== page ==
The Motley Fool Discussion Boards
Investing/Strategies / Retirement Investing
|Subject: Re: Hate Form 8606 Calculations||Date: 4/13/2013 11:53 PM|
|Author: bighairymike||Number: 72002 of 75528|
I'm a little surprised that some people actually made non-deductible contributions to a traditional IRA. I couldn't find a compelling reason to do so.
It made sense during the Reagan years for a short period when dividends and capital gains were taxed the same as W-2 income.
Back when I worked for a Fortune 200, I maxed out the 401k contribution every year. They matched the first six % but I was putting I think 16% in. Usually that meant sometime in October I would hit the max dollar limit for pre-tax 401k contributions. Payroll would send you a form to elect stopping contributions for the remainder of the year or continuing but using after tax dollars.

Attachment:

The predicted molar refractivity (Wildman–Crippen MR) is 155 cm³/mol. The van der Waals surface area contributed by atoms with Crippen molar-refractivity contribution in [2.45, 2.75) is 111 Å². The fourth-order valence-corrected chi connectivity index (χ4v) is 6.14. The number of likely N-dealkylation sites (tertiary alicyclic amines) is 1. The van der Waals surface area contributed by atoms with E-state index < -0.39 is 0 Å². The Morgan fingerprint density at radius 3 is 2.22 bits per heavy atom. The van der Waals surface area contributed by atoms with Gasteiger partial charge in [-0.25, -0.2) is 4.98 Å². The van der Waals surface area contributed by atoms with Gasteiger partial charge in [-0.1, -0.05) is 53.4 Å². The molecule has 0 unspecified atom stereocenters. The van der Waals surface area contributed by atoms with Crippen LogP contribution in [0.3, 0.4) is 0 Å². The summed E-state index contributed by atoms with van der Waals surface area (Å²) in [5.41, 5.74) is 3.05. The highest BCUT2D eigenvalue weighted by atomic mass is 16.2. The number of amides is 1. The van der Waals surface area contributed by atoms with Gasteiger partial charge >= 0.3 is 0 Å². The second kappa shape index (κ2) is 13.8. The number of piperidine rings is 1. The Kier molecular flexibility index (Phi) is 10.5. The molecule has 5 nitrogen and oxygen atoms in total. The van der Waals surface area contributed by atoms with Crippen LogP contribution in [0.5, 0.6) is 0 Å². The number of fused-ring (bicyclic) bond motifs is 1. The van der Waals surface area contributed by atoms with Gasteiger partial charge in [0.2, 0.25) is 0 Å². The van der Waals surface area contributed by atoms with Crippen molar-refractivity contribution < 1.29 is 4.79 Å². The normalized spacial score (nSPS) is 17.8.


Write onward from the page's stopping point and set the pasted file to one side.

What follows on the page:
I always elected to keep adding after tax money for the last 4 or 5 pay periods each year. So when I left the company and rolled the 401k to a self directed IRA, these after tax dollars traveled to the rollover IRA. So like the OP stated, I lament form 8606 and having some of my after tax dollars locked in until the IRA is exhausted.
On a more disturbing topic, I noted this years form 8606 has a place for you to report the basis for your Roth IRA. This is new. The section of the 8606 only kicks in if you make a Roth withdrawal (not me) but it looks like when you do, you have to compute and report the Roth basis to Uncle Sugar. Now what's that all about if Roth withdrawals are supposed to be tax free? Why would basis matter? I suspect the revenue camel is sticking his nose under the tent.
|Copyright 1996-2014 trademark and the "Fool" logo is a trademark of The Motley Fool, Inc. Contact Us|